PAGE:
The psychology behind rioting mentality


Our SW Londoner reporter Chris McHugh looks explores the psychology behind immorality in the wake of the London riots.


By Chris McHugh

Five deaths, an injury list that includes 16 bystanders, 186 police officers and five police dogs, £200 million worth of damage and local economic activity locked in submission.

It reads like this year’s Christmas list sent from beyond the grave by Osama bin Laden, Colonel Gaddafi and Kim Jong-Il. 

But this is what the London rioters achieved this summer.

Justice continues nearly five months on, with 100 homes raided recently, and 62 arrests.

This follows the BBC documentary Mr Reeves and the Riots, as the owner of an iconic Croydon furniture shop questioned the lack of morals in those who burned it down. 

It can be difficult to understand why people act in evil ways – but psychological research suggests we can all be evil in particular group situations.

In his 1971 Stanford Prison Experiment, psychologist Philip Zimbardo concluded that group members can become evil when their identity is anonymous, when playing stereotypical roles and when obeying charismatic leaders.

Zimbardo simulated a prison, with male volunteers randomly designated roles as prisoner or guard. The guards could run the prison however they wanted to maintain order.

They became cruel towards innocent ‘prisoners’ – forcing them to dress and act like women, commanding excess physical activity and, as prisoners became weaker, orchestrating  pornographic abuse.

The guards were anonymous as individuals because they wore uniforms – a symbol of power. This meant they were each identified as a group member rather than as an individual.

The fact that other like-minded guards were mistreating the prisoners meant more guards felt justification to follow suit. As anonymous individuals, they lost moral responsibility.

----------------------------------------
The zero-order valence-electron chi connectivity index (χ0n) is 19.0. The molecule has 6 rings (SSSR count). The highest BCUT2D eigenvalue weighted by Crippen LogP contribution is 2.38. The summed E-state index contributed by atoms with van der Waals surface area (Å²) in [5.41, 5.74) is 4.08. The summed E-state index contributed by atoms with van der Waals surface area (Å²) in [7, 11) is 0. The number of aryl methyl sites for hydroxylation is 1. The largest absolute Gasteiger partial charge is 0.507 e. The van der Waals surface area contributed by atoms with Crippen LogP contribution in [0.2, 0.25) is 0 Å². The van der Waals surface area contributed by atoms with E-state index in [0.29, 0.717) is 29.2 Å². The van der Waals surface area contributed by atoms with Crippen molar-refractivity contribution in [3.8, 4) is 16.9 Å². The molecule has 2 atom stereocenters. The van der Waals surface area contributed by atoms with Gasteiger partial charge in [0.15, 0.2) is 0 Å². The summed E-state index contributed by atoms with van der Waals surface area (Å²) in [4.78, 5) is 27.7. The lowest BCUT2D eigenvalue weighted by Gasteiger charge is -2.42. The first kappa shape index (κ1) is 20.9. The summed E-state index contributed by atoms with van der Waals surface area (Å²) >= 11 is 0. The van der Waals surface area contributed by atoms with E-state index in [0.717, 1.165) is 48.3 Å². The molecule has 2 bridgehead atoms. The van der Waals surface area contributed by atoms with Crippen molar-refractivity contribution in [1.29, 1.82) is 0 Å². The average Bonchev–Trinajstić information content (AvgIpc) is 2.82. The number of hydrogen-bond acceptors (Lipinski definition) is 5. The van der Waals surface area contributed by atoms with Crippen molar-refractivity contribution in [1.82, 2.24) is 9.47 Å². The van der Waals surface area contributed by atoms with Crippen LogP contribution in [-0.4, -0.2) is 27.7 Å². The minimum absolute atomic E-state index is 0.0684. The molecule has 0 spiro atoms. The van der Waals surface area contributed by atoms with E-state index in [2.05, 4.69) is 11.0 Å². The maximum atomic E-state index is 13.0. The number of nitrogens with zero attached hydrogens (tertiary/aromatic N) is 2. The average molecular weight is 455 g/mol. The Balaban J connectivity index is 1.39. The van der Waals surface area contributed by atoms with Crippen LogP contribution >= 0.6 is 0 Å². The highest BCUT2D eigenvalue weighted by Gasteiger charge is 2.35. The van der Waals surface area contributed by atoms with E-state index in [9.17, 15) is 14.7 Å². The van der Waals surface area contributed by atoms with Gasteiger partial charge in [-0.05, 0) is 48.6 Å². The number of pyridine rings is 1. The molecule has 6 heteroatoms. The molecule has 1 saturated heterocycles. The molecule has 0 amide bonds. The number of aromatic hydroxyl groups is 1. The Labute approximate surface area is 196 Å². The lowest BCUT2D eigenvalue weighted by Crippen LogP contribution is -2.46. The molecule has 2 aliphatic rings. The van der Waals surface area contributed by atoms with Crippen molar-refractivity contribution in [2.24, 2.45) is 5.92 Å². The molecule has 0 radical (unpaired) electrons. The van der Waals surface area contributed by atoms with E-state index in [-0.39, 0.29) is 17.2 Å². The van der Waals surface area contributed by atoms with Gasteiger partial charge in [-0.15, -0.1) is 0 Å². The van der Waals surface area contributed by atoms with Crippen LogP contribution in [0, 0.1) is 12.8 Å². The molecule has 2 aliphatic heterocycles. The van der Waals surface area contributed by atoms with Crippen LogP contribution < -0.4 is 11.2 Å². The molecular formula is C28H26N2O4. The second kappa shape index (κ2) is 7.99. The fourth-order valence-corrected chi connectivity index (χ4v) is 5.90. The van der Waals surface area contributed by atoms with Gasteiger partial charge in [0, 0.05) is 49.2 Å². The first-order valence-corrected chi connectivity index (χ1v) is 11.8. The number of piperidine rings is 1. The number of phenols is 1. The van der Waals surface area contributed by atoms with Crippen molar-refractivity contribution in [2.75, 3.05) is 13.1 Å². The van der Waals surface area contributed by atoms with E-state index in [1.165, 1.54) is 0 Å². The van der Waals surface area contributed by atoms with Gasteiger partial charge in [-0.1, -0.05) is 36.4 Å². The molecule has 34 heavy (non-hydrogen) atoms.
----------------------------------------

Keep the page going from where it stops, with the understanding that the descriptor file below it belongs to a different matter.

But anonymity alone does not explain why group members chose to act in evil ways.

Zimbardo believed the guards were playing stereotyped roles of prison guards, on which they based their adopted identities.

Even psychologist Zimbardo became immersed in his role as prison superintendent – more concerned about running the prison than the psychological wellbeing of the innocent people playing the prisoner roles.

Zimbardo was a charismatic leader, able to guide people to a shared goal, without realising. No guards challenged his instruction, showing how easy it is to follow authority.

Zimbardo’s principles also apply to the London rioters’ behaviour.

Many rioters wore hoods which served as a uniform, and as more people looted, the group’s behaviour became more accepted and inviting to outsiders.

The protection of anonymity on offer increased and individual responsibility decreased, encouraging the evil behaviours we saw.

A regretful 18-year-old who looted in Croydon during the London riots talking on Mr Reeves and the Riots, said: “Your adrenaline takes over you when you see someone else do it.”

Psychologist at Royal Holloway, University of London, Mark Gould, 24, said: “Despite many rioters being a brother, employee or even a parent, the majority were youths.”

He said the role of a youth has connotations of rebellion, which individuals felt served as justification.

In support of this, the Croydon looter added: “A youth like me, you see a shop broken into; you’re not going to think twice about entering.”

Mr Gould added a charismatic leader is often essential in dictating evil. Young individuals were already angry about the lack of opportunities for them and poor relations between them and the police.

Charismatic leaders, often gang leaders, encouraged and orchestrated the chaos in retaliation through BlackBerry Messaging. They seemed to infect the minds of younger, impressionable youths who sacrificed their morals.

I do not excuse any of the evil behaviours of mindless rioters, rather I advise caution in group situations.

If we would not do something evil as an individual, do not do it in a group.

We must never neglect personal responsibility and morals for the promise of security, offered through a group, where its ideology or leader holds all the power.

We need to distinguish between authorities requiring our obedience, and brainwashers who need to be challenged.

Failure to do so is human weakness, and group members, like the London rioters, must be punished.


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